School was a perfect example of this. He would struggle listening to adults, and he would fight us every step of the way as we tried to convince him to be more respectful, but then he’d turn around and display a thoughtfulness and caring that no one else his age was able to. Yet for some reason, one never seemed to carry over to the other. He just never knew when to say when, and that obliviousness shifted his behavior from good to bad.
For years before Grant was diagnosed, this never-ending sea of contradictions was a constant source of confusion. The contradictions were what make you think this is just a phase, that somehow the “bad” part or the “odd” part of the contradiction will one day just stop, leaving only the “good” part behind. Isn’t it funny how willing we are to assume that bad behavior is somehow different, but good behavior is normal? When I think back to what things were like before I knew about Asperger’s, my mind goes to those parking lots and airports where I almost lost it. The tears and the screaming, the nights when I couldn’t sleep because of what he’d done in school that day, or what I worried he might do the next. I also think about how often Grant would do something good, something that other kids just didn’t do. The times when he would say a word or a phrase that would show a level of understanding and complexity that exceeded what I myself thought.
In those moments, I was always caught speechless, trying to understand how the same child who just uttered those words could have had a meltdown in the grocery store over pork chops two nights before. It didn’t make sense.
For a limited time, Harper Collins Publishers’ Bookperk.com is offering signed copies of The Best Kind of Different by both Shonda and Curt Schilling. Click here for more information: http://www.bookperk.com/offer/schilling-the-best-kind-of-different-01
Join Shonda and the Autism Society at the 42nd annual Autism Society National Conference! Register here. The Autism Society will have copies of The Best Kind of Different on sale and there will be a book signing!
Joel, editor of the blog network Autisable, shares his thoughts on fatherhood.
June 14, 2011
Being a dad of a child with autism has its own set of blessings.
Like many fathers, when the diagnosis was confirmed that our son was on the spectrum, there was a sense of relief – and then a sense of loss. Lost dreams, lost moments that may or may not ever be.
Often, I’ve found myself in a state of wanting to have a basic conversation with my son or even play catch – teaching him sports. You know -- what dads often do with their kids.
But there’s something else I’ve found that overrides the sense of loss I once had, and it’s those moments of joy when we experience that connection. The smiles and the hugs I receive when I get home from work. The wrestling, the tickle fights, the reading of books, the watching of videos.
The bond between father and son is still there, and it’s even more than what I expected.
I remember one day trying to explain to someone that my son does understand, but he has his own set of challenges expressing himself. While I was explaining, my son held my hand – and squeezed tightly whenever he wanted to say that he heard me and appreciated me for speaking for him.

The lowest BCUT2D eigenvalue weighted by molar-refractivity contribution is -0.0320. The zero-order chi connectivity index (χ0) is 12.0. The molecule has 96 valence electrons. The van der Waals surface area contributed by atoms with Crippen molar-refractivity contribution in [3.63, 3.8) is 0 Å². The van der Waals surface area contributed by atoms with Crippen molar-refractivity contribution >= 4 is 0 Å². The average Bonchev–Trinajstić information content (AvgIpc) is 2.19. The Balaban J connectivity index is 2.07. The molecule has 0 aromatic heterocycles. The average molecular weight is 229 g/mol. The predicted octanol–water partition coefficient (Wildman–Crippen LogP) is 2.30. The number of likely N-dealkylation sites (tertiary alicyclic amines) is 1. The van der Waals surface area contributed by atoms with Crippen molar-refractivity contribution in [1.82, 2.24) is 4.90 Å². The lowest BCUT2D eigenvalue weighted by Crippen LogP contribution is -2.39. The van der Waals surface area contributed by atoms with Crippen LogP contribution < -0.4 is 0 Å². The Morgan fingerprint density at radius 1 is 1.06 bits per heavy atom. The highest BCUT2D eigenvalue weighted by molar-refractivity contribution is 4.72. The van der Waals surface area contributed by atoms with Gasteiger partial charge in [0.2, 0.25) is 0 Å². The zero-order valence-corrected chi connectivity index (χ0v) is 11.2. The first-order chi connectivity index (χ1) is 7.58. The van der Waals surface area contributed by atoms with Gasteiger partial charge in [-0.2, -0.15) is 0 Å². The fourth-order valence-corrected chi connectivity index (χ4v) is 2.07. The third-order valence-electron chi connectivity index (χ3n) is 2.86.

I’ve found that the role of a father is more than I ever imagined, and this is due to learning so much from my son, who, even with so few words, has taught me so much.
May you enjoy Father’s Day, and find those moments of joy.
- Joel manages the blog network Autisable, an online community that connects people who want to tackle the puzzle of autism. The mission of Autisable is to be of service to the autism community by providing an open platform where anything autism related can be shared and discussed.
Topics:Living with Autism
In celebration of Father’s Day this Sunday, the Autism Society is featuring guest blog posts from great dads all this week. Happy Father’s Day!
June 13, 2011
By Jim, a member of the Autism Society of Ohio
Although I don’t have a degree in education, it is clear that I am – and will always be – a teacher for Michael, my 22-year-old son with autism. Class is in session during all waking hours when we are together.
If we are watching sports together, I like to ask him “Do you know what the announcer means when he says (fill in the blank)?” This type of question helps me know what part of the language Michael understands, or doesn’t understand. He passed a recent “quiz” when he reported during a basketball game that, “There is a 10-second difference between the shot clock and the game clock.”
A more important class involves social skills. “Remember to look at the person you are talking to” or “Wait for your turn in conversation” are examples of lessons that must be taught and re-taught with some frequency. Other skills, like saying hello and being polite, have been mastered.
On Father’s Day, Michael and went to the golf course together. As we talked about the safe driving of a golf cart, how to “mark” your ball with a coin on the putting green or how to rake a sand trap, I realized that these ongoing life lessons are a huge part of our relationship. All parents teach and model behavior, but the parents of children on the spectrum have the challenge of not letting a teachable moment go by. The rewards of that extra “class time” are well worth the effort.
Looking for more information and resources? Don’t miss our Family Issues webpage.
Autism Society free resource ocument: Next Steps: A Guide for Families New to Autism (must sign in to access). This 8-page document is geared toward families who have just had a child diagnosed with an autism spectrum disorder. It provides a general understanding of the autism spectrum, an overview of the various treatment options and brief information about education, services and supports that are helpful to children and adults on the autism spectrum.